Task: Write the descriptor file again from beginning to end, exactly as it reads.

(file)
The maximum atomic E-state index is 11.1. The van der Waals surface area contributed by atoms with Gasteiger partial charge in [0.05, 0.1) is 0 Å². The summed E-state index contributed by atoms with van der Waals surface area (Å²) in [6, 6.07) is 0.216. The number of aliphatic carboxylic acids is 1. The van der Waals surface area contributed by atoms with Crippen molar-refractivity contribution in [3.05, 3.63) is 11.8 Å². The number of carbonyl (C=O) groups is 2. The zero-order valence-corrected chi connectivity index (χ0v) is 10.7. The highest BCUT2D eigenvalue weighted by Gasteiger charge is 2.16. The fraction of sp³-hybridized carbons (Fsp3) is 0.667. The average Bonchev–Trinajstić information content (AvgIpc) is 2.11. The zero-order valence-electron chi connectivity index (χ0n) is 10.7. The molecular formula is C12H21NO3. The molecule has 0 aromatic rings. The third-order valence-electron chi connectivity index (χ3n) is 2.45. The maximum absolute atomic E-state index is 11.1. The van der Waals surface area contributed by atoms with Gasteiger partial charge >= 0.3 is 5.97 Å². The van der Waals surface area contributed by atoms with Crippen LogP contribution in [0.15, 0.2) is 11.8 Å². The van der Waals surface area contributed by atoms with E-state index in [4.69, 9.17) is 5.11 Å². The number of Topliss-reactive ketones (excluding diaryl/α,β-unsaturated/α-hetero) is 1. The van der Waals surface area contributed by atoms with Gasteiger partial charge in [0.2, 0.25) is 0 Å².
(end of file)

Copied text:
The maximum atomic E-state index is 11.1. The van der Waals surface area contributed by atoms with Gasteiger partial charge in [0.05, 0.1) is 0 Å². The summed E-state index contributed by atoms with van der Waals surface area (Å²) in [6, 6.07) is 0.216. The number of aliphatic carboxylic acids is 1. The van der Waals surface area contributed by atoms with Crippen molar-refractivity contribution in [3.05, 3.63) is 11.8 Å². The number of carbonyl (C=O) groups is 2. The zero-order valence-corrected chi connectivity index (χ0v) is 10.7. The highest BCUT2D eigenvalue weighted by Gasteiger charge is 2.16. The fraction of sp³-hybridized carbons (Fsp3) is 0.667. The average Bonchev–Trinajstić information content (AvgIpc) is 2.11. The zero-order valence-electron chi connectivity index (χ0n) is 10.7. The molecular formula is C12H21NO3. The molecule has 0 aromatic rings. The third-order valence-electron chi connectivity index (χ3n) is 2.45. The maximum absolute atomic E-state index is 11.1. The van der Waals surface area contributed by atoms with Gasteiger partial charge >= 0.3 is 5.97 Å². The van der Waals surface area contributed by atoms with Crippen LogP contribution in [0.15, 0.2) is 11.8 Å². The van der Waals surface area contributed by atoms with E-state index in [4.69, 9.17) is 5.11 Å². The number of Topliss-reactive ketones (excluding diaryl/α,β-unsaturated/α-hetero) is 1. The van der Waals surface area contributed by atoms with Gasteiger partial charge in [0.2, 0.25) is 0 Å².